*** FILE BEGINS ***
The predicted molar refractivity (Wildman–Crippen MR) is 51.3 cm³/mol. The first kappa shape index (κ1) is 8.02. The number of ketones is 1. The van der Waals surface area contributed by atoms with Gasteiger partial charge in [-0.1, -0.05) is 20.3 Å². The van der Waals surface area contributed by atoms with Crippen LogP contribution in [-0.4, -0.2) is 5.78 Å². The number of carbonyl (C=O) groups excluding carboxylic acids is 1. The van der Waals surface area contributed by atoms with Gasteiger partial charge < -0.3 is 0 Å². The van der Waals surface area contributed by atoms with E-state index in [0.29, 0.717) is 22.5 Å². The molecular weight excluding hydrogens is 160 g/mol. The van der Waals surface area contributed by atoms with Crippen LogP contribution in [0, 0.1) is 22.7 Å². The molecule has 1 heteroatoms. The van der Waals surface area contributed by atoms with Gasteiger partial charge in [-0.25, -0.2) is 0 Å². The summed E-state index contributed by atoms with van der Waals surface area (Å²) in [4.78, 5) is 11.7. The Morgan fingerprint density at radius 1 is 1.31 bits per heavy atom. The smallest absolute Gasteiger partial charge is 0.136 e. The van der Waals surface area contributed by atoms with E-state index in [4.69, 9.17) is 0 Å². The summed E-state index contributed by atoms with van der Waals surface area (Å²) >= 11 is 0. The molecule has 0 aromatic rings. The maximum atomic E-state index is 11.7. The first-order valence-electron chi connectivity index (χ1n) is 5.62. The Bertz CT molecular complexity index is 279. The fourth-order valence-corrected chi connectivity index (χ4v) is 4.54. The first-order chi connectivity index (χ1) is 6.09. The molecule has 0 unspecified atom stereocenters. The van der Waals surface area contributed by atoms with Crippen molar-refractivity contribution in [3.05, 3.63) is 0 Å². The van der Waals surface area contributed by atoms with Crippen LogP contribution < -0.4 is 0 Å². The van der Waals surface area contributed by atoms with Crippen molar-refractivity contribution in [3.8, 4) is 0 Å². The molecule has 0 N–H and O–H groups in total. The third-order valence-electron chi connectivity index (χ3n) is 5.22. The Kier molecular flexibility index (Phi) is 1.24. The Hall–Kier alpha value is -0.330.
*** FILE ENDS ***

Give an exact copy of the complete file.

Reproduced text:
The predicted molar refractivity (Wildman–Crippen MR) is 51.3 cm³/mol. The first kappa shape index (κ1) is 8.02. The number of ketones is 1. The van der Waals surface area contributed by atoms with Gasteiger partial charge in [-0.1, -0.05) is 20.3 Å². The van der Waals surface area contributed by atoms with Crippen LogP contribution in [-0.4, -0.2) is 5.78 Å². The number of carbonyl (C=O) groups excluding carboxylic acids is 1. The van der Waals surface area contributed by atoms with Gasteiger partial charge < -0.3 is 0 Å². The van der Waals surface area contributed by atoms with E-state index in [0.29, 0.717) is 22.5 Å². The molecular weight excluding hydrogens is 160 g/mol. The van der Waals surface area contributed by atoms with Crippen LogP contribution in [0, 0.1) is 22.7 Å². The molecule has 1 heteroatoms. The van der Waals surface area contributed by atoms with Gasteiger partial charge in [-0.25, -0.2) is 0 Å². The summed E-state index contributed by atoms with van der Waals surface area (Å²) in [4.78, 5) is 11.7. The Morgan fingerprint density at radius 1 is 1.31 bits per heavy atom. The smallest absolute Gasteiger partial charge is 0.136 e. The van der Waals surface area contributed by atoms with E-state index in [4.69, 9.17) is 0 Å². The summed E-state index contributed by atoms with van der Waals surface area (Å²) >= 11 is 0. The molecule has 0 aromatic rings. The maximum atomic E-state index is 11.7. The first-order valence-electron chi connectivity index (χ1n) is 5.62. The Bertz CT molecular complexity index is 279. The fourth-order valence-corrected chi connectivity index (χ4v) is 4.54. The first-order chi connectivity index (χ1) is 6.09. The molecule has 0 unspecified atom stereocenters. The van der Waals surface area contributed by atoms with Crippen molar-refractivity contribution in [3.05, 3.63) is 0 Å². The van der Waals surface area contributed by atoms with Crippen LogP contribution < -0.4 is 0 Å². The van der Waals surface area contributed by atoms with Crippen molar-refractivity contribution in [3.8, 4) is 0 Å². The molecule has 0 N–H and O–H groups in total. The third-order valence-electron chi connectivity index (χ3n) is 5.22. The Kier molecular flexibility index (Phi) is 1.24. The Hall–Kier alpha value is -0.330.